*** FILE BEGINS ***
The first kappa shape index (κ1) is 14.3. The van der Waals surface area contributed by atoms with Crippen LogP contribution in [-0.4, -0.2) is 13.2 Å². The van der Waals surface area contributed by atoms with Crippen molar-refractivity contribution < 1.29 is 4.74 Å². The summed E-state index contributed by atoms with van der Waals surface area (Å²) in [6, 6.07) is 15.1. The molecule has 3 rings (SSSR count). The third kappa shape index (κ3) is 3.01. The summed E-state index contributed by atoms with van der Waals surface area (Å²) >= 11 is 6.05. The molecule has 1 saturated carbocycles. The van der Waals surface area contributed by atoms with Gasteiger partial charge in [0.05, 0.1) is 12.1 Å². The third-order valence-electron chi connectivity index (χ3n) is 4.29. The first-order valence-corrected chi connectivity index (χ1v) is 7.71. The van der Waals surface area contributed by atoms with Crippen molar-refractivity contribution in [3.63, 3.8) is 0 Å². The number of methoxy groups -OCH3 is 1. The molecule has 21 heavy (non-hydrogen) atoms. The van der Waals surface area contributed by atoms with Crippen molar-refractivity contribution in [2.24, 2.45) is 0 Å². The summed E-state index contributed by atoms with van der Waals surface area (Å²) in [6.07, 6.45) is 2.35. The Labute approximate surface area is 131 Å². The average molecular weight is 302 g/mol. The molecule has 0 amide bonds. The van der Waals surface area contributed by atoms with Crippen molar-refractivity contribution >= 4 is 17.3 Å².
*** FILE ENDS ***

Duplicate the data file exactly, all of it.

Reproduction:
The first kappa shape index (κ1) is 14.3. The van der Waals surface area contributed by atoms with Crippen LogP contribution in [-0.4, -0.2) is 13.2 Å². The van der Waals surface area contributed by atoms with Crippen molar-refractivity contribution < 1.29 is 4.74 Å². The summed E-state index contributed by atoms with van der Waals surface area (Å²) in [6, 6.07) is 15.1. The molecule has 3 rings (SSSR count). The third kappa shape index (κ3) is 3.01. The summed E-state index contributed by atoms with van der Waals surface area (Å²) >= 11 is 6.05. The molecule has 1 saturated carbocycles. The van der Waals surface area contributed by atoms with Gasteiger partial charge in [0.05, 0.1) is 12.1 Å². The third-order valence-electron chi connectivity index (χ3n) is 4.29. The first-order valence-corrected chi connectivity index (χ1v) is 7.71. The van der Waals surface area contributed by atoms with Crippen molar-refractivity contribution in [3.63, 3.8) is 0 Å². The number of methoxy groups -OCH3 is 1. The molecule has 21 heavy (non-hydrogen) atoms. The van der Waals surface area contributed by atoms with Crippen molar-refractivity contribution in [2.24, 2.45) is 0 Å². The summed E-state index contributed by atoms with van der Waals surface area (Å²) in [6.07, 6.45) is 2.35. The Labute approximate surface area is 131 Å². The average molecular weight is 302 g/mol. The molecule has 0 amide bonds. The van der Waals surface area contributed by atoms with Crippen molar-refractivity contribution >= 4 is 17.3 Å².